T-SQL Tuesday #114 – The SQL Puzzle Party

T-SQL Tuesday logoThere were times when I tried to look for puzzles to solve, especially the T-SQL puzzles (what happened to the T-SQL Challenge site?). Now I don’t. Life is challenging as it is, especially if you work with SQL Server and really try to understand what’s going on.

So rather than coming up with some contrived problem for you to solve as part of this edition of T-SQL Tuesday (thank you Matthew McGiffen) I will share something that surprised me only last week. And yes, I have solved it already, and will be blogging more about it soon so no there is no big price for solving my production issue here 😉

Here is the scenario

There is a table that stores millions of records. It has a primary key, a date when a record was processed, a bit column indicating whether it was processed or not, and some text fields that are used for something, but in our example, it’s just data that takes space on pages.

There is also an application which is using nHibernate to generate a T-SQL query that retrieves one (just one at a time) records from that table where IsProcessed = 0. There are 10-50 records like that at peak times, in a table which holds tens of millions of records so making it very, very fast should be easy with a tiny little covering filtered index. Well… it turns out, SQL Server prefers to scan the clustered index instead.

Have a look

The challenge setup

use tempdb
go
drop table if exists dbo.LongProcessingTable
if not exists(select 1 from sys.tables where name = 'LongProcessingTable')
create table LongProcessingTable (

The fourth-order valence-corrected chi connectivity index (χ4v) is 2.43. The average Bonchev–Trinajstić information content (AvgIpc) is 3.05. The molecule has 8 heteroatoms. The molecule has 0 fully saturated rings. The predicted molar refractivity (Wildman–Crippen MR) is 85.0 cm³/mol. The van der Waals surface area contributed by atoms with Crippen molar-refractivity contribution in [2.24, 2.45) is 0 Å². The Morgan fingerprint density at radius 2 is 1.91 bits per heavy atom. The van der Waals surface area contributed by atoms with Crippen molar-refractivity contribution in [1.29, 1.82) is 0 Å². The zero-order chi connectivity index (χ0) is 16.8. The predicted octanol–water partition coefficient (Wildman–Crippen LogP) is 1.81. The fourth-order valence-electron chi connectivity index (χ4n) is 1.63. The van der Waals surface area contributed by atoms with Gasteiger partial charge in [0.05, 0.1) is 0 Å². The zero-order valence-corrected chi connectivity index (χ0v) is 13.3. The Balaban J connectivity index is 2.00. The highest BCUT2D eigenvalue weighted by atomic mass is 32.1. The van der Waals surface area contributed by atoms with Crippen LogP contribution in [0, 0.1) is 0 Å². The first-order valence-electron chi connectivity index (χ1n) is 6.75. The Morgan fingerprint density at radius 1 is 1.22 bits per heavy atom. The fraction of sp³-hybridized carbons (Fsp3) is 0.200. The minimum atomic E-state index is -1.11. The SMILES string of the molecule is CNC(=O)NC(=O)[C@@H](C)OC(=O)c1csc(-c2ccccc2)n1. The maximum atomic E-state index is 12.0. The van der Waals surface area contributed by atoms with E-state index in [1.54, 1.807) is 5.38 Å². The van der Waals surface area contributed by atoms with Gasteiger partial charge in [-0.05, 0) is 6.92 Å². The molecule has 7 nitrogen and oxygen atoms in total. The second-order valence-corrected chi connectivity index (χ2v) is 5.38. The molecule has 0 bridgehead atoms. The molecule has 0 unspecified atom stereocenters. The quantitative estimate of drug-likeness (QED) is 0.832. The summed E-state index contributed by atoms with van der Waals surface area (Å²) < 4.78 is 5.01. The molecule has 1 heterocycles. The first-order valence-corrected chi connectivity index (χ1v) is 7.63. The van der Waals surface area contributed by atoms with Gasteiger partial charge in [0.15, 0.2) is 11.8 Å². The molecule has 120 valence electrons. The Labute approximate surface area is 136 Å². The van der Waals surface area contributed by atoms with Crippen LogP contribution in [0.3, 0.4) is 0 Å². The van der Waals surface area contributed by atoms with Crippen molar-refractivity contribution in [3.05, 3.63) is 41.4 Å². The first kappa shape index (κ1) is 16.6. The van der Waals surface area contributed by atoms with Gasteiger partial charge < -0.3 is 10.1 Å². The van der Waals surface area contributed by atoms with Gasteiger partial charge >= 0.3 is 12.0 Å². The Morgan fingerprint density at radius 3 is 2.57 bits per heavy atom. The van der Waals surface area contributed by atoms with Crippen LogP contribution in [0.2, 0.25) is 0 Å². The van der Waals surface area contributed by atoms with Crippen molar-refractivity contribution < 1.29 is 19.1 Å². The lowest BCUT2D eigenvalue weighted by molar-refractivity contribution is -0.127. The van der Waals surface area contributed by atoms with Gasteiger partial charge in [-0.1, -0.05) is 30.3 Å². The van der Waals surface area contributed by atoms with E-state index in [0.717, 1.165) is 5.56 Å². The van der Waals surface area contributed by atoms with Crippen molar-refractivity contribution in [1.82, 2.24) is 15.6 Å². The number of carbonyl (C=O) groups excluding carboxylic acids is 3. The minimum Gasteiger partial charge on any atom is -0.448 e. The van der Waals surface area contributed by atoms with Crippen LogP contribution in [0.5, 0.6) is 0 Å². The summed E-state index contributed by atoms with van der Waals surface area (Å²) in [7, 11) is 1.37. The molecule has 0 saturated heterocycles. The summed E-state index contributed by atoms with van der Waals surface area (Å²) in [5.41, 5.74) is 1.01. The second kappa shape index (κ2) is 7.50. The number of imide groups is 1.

Id int not null identity primary key
,ProcessedOn datetime2 null
,IsProcessed bit null
,SomeData nvarchar(1024) not null
)

-- just some text to fill up the space on pages
declare @sometext nvarchar(1024) = (
select string_agg(convert(char(1),name), '')
from sys.all_objects
)

-- create just 100k records with some random date values
-- at this time all records are marked as processed
insert into dbo.LongProcessingTable(ProcessedOn, IsProcessed, SomeData)
select top(100000)
dateadd(second, -abs(checksum(a.object_id, b.object_id)%10000), getdate())
,1
,@sometext
from sys.all_objects a
cross join sys.all_objects b

-- now mark 10 rows as not processed
update d set IsProcessed = 0, ProcessedOn = null
from (
select top (10) *
from dbo.LongProcessingTable d
order by ProcessedOn desc
) d

Now the query:

declare @IsProcessed bit = 0

select top(1) Id, SomeData
from dbo.LongProcessingTable
where IsProcessed = @IsProcessed

The above query comes from the application and cannot be changed. It is what it is. And to help you start, here is the index I thought would work, but doesn’t.

create index IX_LongProcessingTable_NotProcessedYet
on dbo.LongProcessingTable(IsProcessed) include (SomeData)
where IsProcessed = 0

The index gets ignored and the server goes for the table scan instead.
Of course, there was somebody who discovered it earlier. I wasn’t all that surprised that Erik Darling blogged about it in 2015, 2017 and 2018 it turns out, he even says ‘IT IS KNOWN’… well, it wasn’t to me. But even know, with that knowledge, I still cannot change the query, so what can I do? How to make this query more efficient without changing it, and without creating a covering indexing on the whole table which can contain hundreds of GB of data just to get one row.

If you are still reading… well, enjoy the challenge. I will follow up with a few comments and a couple of my attempts at solving the problem later this month (hopefully).

 

T-SQL Tuesday #111 – Why?

T-SQL Tuesday logo

This post is a part of T-SQL Tuesday #111 that invites SQL Community to answer Andy Leonard’s question of Why? Why do we do, what we do? Here is my answer.

 

Why?

My job titles typically include words like ‘database’, ‘DBA’, ‘SQL’, ‘Server’ but that’s just a corporate technicality, really. But if we met and you asked me who I am, the most likely answer you would get is that I am an eXplorer.